Mahendra Singh Dhoni Fansite

Axing disrupts India’s Test preparation

India is fending off angry reactions from home which have put a major distraction into the tourists’ camp ahead of the fourth and final cricket Test against Australia.

Just two days after India posted one of their greatest Test wins, in Perth, effigies were being burned across the subcontinent over the axing of veteran batsman Sourav Ganguly from the one-day squad.

While it was effigies of Australian captain Ricky Ponting and umpires Steve Bucknor and Mark Benson that were being burned following the second Test in Sydney, incensed fans in Kolkata burned the image of Indian board president Sharad Pawar.

The anger came after Ganguly, Rahul Dravid and VVS Laxman were all left out of a youthful limited overs squad to contest the series against Australia and Sri Lanka, which starts in February.

The issue has provided an unwelcome distraction after the 72-run win in the third Test in Perth, especially as the three veteran batsmen will be part of the side to play in the fourth Test, which starts Thursday at Adelaide Oval.

The limited-overs axings dominated an Indian press conference, and at one stage interim coach Lalchand Rajput was asked by an Indian reporter how “our heroes” could be treated so badly.

Rajput attempted to return the focus back to the Test series, where India have the chance to square the contest 2-2.

“This is not the forum to discuss that because it is important for our team to focus on the Test,” Rajput said.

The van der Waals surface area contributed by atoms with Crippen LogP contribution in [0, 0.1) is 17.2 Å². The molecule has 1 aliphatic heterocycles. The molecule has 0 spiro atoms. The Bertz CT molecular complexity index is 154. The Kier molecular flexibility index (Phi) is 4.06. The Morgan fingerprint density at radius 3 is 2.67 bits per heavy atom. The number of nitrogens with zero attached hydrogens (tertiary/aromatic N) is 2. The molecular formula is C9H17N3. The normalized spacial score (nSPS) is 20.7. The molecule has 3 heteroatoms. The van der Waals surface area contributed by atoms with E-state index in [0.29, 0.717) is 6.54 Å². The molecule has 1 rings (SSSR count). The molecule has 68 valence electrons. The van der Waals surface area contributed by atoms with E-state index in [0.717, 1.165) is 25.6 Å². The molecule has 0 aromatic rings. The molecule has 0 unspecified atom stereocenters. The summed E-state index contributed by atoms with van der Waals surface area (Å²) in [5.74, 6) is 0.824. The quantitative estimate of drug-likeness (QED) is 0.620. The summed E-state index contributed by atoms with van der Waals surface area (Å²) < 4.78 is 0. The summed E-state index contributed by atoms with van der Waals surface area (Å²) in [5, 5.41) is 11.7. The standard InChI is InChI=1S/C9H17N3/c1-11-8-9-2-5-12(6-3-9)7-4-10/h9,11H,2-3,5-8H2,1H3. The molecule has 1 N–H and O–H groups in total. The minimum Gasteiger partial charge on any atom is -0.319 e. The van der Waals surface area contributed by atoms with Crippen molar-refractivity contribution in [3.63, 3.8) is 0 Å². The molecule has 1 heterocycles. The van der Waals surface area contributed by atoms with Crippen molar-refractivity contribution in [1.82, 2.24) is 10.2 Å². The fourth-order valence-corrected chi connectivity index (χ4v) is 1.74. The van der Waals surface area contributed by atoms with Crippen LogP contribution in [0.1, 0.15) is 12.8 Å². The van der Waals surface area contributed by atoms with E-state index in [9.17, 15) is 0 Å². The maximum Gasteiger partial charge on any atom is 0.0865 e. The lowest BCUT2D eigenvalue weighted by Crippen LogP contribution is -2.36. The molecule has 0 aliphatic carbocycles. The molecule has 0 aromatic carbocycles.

“At the moment we are just concentrating on the Test series, we are not looking ahead for the one-dayers … this is a very, very important game for us.”

The issue has flared to the point where one cricket administrator hinted limited overs captain Mahendra Singh Dhoni did not want Ganguly in his side.

Ganguly had initially been a revelation for the one-day side on his return to international cricket in 2006, but his returns have declined in ensuing series, while neither Dravid nor Laxman have figured in the shorter format recently.

However it was Ganguly’s name on the lips of most protesters, and the batsman sometimes known as “the Prince of Kolkata” found strong support from his home administrators.

The Cricket Association of Bengal (CAB) described Ganguly’s sacking as a “grave injustice”.

“What has been done is totally wrong, grave injustice is being done to him,” CAB joint secretary Samar Pal said.

“It seems Dhoni did not want him in the side. Dhoni is more comfortable with juniors so he is in favour of axing seniors.

“But we will not sit idle. We will lodge a strong protest (with the BCCI).”

The issue became so heated that former Indian player Navjot Sidhu challenged chairman of selectors Dilip Vengsarkar to “an open debate” on the axing.

“I challenge Mr Vengsarkar to an open debate. If he can convince me on why he dropped Ganguly then I will leave NDTV (where Sidhu commentates) for a lifetime, otherwise he has to quit,” Sidhu said.

“You can’t drop because you don’t like somebody’s face.”

India must this week also resolve a tricky selection quandary for the final Test, over the make-up of the bowling attack.

The great performances of pacemen RP Singh, Irfan Pathan and Ishant Sharma in Perth makes them tough to drop if the tourists want Harbhajan Singh to bowl spin alongside captain Anil Kumble.

To squeeze Harbhajan in at what should be a spinners’ venue would mean either dropping one of the quicks or struggling opener Wasim Jaffer, and playing only five specialist batsmen.

But the last time India played five bowlers backfired badly, as England bowled them out for 100 in the final innings of the Test in Mumbai in 2005, and India’s 212-run defeat meant the series was squared 1-1.

Rajput declined to discuss selection for the Test, as he wanted to assess the pitch beforehand.

Leave a Reply